To implement a multilingual solution that covers all aspects of a Drupal site takes plenty of modules, configuration, time and knowledge. It can be hard, and sometimes near impossible to provide a robust multilingual solution long after a Drupal site has been architected, implemented and filled with content. The earlier multilingual functionality is planned and architected, the better.
When architecting Drupal projects there is no better place to start then with Drupal core. The purpose of this blog post is to explain what multilingual functionality Drupal 7 core comes packed with and outline its limitations and configurations.
Out of the box Drupal 7 can handle multiple site languages and multilingual content. However, Drupal 7 core multilingual functionality is a bit limited. The only objects that can be translated are content (nodes) and interface translations (strings wrapped in the t() function). For very basic sites this may be all that is needed, but for anything more robust additional modules are going to be required for a complete multilingual solution.
The two modules included in Drupal 7 core that handle multilingual functionality are the locale and content translation modules. The locale module is used for setting up site languages and configuring language detection. The content translation module provides multilingual support for nodes and translatable strings. To provide multilingual functionality for a core Drupal 7 site, both of these modules should be enabled. The content translation module actually requires that the locale module be enabled. Configuration for these modules can be accessed from admin > configure > Regional & Language.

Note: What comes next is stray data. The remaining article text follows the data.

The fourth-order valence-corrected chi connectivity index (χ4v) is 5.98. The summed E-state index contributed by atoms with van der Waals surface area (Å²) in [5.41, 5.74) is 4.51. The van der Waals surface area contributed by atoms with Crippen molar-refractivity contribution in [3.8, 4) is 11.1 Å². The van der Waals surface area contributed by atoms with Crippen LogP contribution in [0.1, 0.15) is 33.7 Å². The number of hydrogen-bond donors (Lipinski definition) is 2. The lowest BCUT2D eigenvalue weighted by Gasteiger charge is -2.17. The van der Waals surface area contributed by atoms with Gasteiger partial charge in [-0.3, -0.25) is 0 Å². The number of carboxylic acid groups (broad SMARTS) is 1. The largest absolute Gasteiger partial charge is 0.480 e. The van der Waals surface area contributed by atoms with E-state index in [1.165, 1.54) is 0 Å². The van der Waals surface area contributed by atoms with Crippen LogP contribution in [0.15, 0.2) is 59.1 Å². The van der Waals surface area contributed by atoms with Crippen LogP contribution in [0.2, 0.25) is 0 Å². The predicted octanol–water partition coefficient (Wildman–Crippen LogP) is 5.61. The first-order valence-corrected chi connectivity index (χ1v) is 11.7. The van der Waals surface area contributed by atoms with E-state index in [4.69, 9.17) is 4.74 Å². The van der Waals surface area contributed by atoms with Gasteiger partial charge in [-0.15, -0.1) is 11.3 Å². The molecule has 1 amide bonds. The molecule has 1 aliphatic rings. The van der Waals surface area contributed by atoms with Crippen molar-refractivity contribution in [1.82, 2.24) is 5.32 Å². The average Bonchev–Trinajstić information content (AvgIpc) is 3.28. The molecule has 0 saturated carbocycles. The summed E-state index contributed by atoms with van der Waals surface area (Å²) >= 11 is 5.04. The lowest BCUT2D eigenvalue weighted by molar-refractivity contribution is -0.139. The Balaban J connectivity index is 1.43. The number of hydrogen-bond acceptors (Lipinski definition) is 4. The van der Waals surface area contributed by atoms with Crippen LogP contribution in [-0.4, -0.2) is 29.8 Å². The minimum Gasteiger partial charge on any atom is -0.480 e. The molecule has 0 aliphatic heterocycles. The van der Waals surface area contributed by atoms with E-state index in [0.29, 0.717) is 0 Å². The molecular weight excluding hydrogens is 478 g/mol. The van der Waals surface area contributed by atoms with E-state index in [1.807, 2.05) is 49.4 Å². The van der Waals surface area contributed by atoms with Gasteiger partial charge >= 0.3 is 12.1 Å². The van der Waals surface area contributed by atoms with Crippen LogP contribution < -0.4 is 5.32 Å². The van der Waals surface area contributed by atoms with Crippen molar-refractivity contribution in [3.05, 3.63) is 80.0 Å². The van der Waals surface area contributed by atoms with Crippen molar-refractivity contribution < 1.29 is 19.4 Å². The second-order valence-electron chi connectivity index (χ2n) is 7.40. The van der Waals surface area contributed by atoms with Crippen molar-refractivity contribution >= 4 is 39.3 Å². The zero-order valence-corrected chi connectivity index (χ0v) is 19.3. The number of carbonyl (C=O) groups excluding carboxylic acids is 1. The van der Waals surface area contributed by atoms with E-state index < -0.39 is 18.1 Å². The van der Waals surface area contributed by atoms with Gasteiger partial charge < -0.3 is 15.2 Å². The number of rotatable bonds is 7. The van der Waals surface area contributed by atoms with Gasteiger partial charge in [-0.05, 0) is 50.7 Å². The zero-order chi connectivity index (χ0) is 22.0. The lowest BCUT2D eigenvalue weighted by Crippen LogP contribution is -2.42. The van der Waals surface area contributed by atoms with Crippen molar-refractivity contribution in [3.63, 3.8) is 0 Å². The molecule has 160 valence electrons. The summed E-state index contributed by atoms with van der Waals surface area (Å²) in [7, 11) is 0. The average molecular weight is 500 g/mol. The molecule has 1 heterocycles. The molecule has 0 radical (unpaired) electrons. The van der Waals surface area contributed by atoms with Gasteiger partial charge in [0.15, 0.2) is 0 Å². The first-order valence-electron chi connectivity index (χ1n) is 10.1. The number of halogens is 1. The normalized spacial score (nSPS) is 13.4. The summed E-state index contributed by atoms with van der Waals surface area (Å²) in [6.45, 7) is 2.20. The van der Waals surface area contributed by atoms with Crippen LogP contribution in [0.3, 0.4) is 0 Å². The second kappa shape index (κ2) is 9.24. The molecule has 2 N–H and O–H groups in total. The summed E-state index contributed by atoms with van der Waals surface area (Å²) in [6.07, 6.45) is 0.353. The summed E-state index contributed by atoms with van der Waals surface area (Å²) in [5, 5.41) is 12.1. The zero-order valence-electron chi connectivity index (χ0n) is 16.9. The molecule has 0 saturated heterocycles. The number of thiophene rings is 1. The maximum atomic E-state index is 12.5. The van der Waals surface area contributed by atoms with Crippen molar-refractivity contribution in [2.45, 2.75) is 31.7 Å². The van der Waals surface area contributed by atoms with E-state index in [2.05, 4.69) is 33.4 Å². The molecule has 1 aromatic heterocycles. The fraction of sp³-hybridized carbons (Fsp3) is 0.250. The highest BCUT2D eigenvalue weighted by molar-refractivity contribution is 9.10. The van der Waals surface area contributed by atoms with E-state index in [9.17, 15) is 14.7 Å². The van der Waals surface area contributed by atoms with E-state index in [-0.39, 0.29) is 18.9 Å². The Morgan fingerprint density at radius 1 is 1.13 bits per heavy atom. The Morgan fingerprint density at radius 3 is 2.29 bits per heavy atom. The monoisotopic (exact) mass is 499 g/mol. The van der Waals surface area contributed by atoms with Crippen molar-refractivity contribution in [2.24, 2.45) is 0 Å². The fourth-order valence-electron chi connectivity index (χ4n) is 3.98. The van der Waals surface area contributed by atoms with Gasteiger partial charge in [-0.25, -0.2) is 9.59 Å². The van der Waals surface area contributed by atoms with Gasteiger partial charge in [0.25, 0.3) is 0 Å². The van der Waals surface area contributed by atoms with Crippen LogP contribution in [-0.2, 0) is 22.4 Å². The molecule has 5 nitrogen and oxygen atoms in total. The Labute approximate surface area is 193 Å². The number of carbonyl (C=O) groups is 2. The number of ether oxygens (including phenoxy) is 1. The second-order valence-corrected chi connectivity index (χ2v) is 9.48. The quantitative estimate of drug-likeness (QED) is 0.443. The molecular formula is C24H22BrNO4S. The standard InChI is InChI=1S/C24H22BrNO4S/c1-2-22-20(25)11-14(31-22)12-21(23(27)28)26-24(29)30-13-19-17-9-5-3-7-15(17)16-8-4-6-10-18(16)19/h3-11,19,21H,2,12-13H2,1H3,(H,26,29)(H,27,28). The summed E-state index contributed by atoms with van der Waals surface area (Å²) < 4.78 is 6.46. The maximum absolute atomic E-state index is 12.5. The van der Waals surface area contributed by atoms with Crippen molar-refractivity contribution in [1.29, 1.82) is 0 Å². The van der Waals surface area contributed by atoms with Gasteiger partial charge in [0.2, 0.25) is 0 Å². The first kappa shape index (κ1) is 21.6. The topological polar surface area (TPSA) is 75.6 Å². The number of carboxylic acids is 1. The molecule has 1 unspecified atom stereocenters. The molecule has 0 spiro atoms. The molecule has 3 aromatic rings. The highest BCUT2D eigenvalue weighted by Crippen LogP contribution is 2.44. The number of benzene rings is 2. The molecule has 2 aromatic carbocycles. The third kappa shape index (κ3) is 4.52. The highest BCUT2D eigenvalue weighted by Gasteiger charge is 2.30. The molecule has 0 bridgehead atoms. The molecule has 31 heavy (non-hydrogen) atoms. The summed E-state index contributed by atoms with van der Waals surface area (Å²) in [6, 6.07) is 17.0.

Configuring Site Languages
The first thing to do in providing multilingual functionality for a Drupal 7 site is to setup multiple languages. The locale module provides an easy and intuitive way to setup additional languages. If a site has only a single language enabled then the functionality provided by the locale module will never be noticed. Enabling multiple languages will provide a core site with additional functionality such as allowing users to select their preferred language, allowing content authors to select the language for the content they create and providing the ability to translate interface text.
Initially the only language that will be enabled will be the sites default language, which for Drupal 7 is English. Each enabled language has a name, RFC 4646 designated language code, text direction (which can be passed as an HTML attribute to themes) and detection settings.
Adding additional languages to a Drupal 7 site is a very simple process, by clicking on the ‘+Add language’ button. Drupal comes packaged with support for 185 languages. To enable one of these languages, just simply select it from the provided drop down and click the ‘Add language’ button.
Any languages not supported (say for example Klingon), can be added by expanding the ‘custom language’ fieldset. When creating a custom language the language code, english name, native language name, text direction (either ‘left to right’ or ‘right to left’) and a path prefix or domain will need to be provided.
It is important to note that both a path prefix and domain cannot be set at the same time. The one that should be set depends on the configured language detection settings (more on this later).
After enabling multiple languages for a site, any one of them can be set as the default language. For some modules the order of the languages matters, it is always best practice to make sure the language that is set as the default is placed at the top.
After setting up multiple languages, it is important to configure how Drupal detects which language to use. This is done from the ‘Detection and Selection’ page of the Languages administrative section. This page displays a number of methods that Drupal can use to detect languages. A top down method of importance is followed for the enabled methods.